Working Groups

Practices and Social Relations of Obstetrical Objects

Inspired by feminist science studies on ontology (such as new materialisms), this working group will investigate the theory, practices, and social relations that produce specific obstetrical objects in a variety of spaces. We shift focus away from theoretical conceptions of the reproductive body and objects to how these objects were enacted in practice in different situations. In doing so, we seek to uncover the instability of objects and the reproductive body. This approach requires paying particular attention to the practices producing and surrounding these objects. Each of the eight workshops, therefore, will center on an obstetrical object in order to interrogate its instability and entanglement with the reproductive body in different contexts. We encourage conversations that explore the material semiotics of obstetrical objects—the entanglements of materiality, discourse, practices, and the social. 
 
Meetings will be held monthly on second Thursdays at 10:00 AM Eastern Time during the 2020-2021 academic year.
 
To join this working group, click "Request group membership" at right. You will receive instructions for participating online or in person.
 

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    Scottie Buehler

    Scottie Buehler (CPM, PhD) is a midwife turned historian of medicine. After earning her BA in Sociology and Women and Gender Studies from the University of Texas at Austin, she became licensed as a Certified Professional Midwife and founded and operated a homebirth midwifery practice in Austin, Texas. She received her Ph.D. in history with a concentration in the history of science, technology, and medicine from UCLA. Scottie’s current book project applies practice and object-oriented methodologies to the study of midwifery training programs across the French Atlantic in the eighteenth century. She was a Research Fellow in the Consortium in 2019.

     

  • Martina Schlünder

    Martina Schlünder (MD/PhD) is a research scholar at the Max Planck Institute for the History of Science in Berlin, Germany. From 2015-18 she held a Marie Curie Fellowship at the Technoscience Research Unit at Women and Gender Studies Institute at University of Toronto with a project on the technoscientific turn in the history of reproduction in the 20th and 21st centuries. In the working group she is particularly interested in the exploration of the material culture of experimental systems in obstetrical research at the beginning of the 20th century (in Germany) when obstetrics turned away from anatomical based research and started to conceptualize delivery as a physiological process.

     

Upcoming Meetings (all times Eastern)

  • Thursday, October 8, 2020 - 10:00am to 11:30am

    A Tale of Two Stories: Unearthing the 1939 Dickinson-Belskie Birth Series Sculptures & the Process of Sharing Them With Many Different Worlds
    By: Rosemarie Holz, University of Nebraska–Lincoln
    In this 2-part presentation, Rose Holz will spend most of her time discussing the little-known but hugely influential 1939 Dickinson-Belskie Birth Series, a series of sculptures created for the 1939-1940 World's Fair in order to educate lay and medical audiences the mechanics of in-utero human development from fertilization through delivery. Not only did these sculptures shape modern obstetrical education for aspiring practitioners and educate lay individuals in matters of pregnancy -- giving rise to modern understandings of pregnancy radically different from those which held sway in the 1800s -- but in so doing they articulated over three decades in advance the language and imagery that would become the hallmarks of the modern pro-life movement, a curious irony given that Dickinson himself was a staunch proponent of the provision of abortion. Thus embedded in this story is the subjectivity of the knowledge we create about our bodies. Also embedded in it, however, are striking new ways to discuss the abortion debate in ways that bridge the pro-choice/pro-life divide.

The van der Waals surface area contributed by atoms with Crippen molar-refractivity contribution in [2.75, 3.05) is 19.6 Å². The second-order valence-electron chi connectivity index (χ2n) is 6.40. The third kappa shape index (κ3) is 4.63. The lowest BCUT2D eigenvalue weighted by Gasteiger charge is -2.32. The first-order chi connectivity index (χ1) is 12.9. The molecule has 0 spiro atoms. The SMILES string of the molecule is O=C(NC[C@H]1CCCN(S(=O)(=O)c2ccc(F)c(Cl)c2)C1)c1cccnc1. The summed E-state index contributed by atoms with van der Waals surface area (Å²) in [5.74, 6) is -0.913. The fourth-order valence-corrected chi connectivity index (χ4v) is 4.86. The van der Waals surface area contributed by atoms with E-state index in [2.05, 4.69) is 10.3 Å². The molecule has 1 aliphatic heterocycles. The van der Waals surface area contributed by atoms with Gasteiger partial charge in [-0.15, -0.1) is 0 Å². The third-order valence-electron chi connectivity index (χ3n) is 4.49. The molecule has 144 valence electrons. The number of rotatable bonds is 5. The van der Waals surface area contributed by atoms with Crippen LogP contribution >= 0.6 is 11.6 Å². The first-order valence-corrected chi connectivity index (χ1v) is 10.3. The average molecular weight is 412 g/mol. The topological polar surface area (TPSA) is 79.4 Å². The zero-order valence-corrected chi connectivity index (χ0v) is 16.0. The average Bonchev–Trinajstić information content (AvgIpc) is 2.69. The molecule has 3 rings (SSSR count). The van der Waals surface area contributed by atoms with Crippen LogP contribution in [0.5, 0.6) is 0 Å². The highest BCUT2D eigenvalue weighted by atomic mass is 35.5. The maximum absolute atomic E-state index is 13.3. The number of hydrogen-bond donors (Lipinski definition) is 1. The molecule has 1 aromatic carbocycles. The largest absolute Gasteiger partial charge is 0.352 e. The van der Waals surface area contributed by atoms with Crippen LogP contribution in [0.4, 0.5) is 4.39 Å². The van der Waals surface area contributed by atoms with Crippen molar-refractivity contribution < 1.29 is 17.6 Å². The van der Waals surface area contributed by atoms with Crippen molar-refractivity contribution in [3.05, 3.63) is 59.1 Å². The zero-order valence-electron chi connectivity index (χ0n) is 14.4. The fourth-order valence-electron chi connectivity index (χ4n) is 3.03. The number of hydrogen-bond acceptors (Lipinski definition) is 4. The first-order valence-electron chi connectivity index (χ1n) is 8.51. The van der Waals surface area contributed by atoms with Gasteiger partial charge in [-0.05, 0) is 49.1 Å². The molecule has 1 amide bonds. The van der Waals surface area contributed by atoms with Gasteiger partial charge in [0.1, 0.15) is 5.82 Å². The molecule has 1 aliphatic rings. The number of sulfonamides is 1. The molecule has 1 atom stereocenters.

Holz will then conclude by turning to more methodological considerations, in this case about the process of publication. Drawing upon her experiences publishing this story in two different academic settings, she will open the conversation to what it's like to translate the stories we tell to different academic audiences while at the same time remaining true to one's own voice and desire to reach beyond the walls of the academy.

  • Thursday, November 12, 2020 - 10:00am to 11:30am

    TBA

  • Thursday, December 10, 2020 - 10:00am to 11:30am

    TBA

  • Thursday, January 14, 2021 - 10:00pm to 11:30pm

    TBA

  • Thursday, February 11, 2021 - 10:00am to 11:30am

    TBA

  • Thursday, March 11, 2021 - 10:00am to 11:30am

    TBA

  • Thursday, April 8, 2021 - 10:00am to 11:30am

    TBA

  • Thursday, May 13, 2021 - 10:00am to 11:30am

    TBA

Past Meetings

  • September 10, 2020

    Methodologies: From Material Culture to Practices

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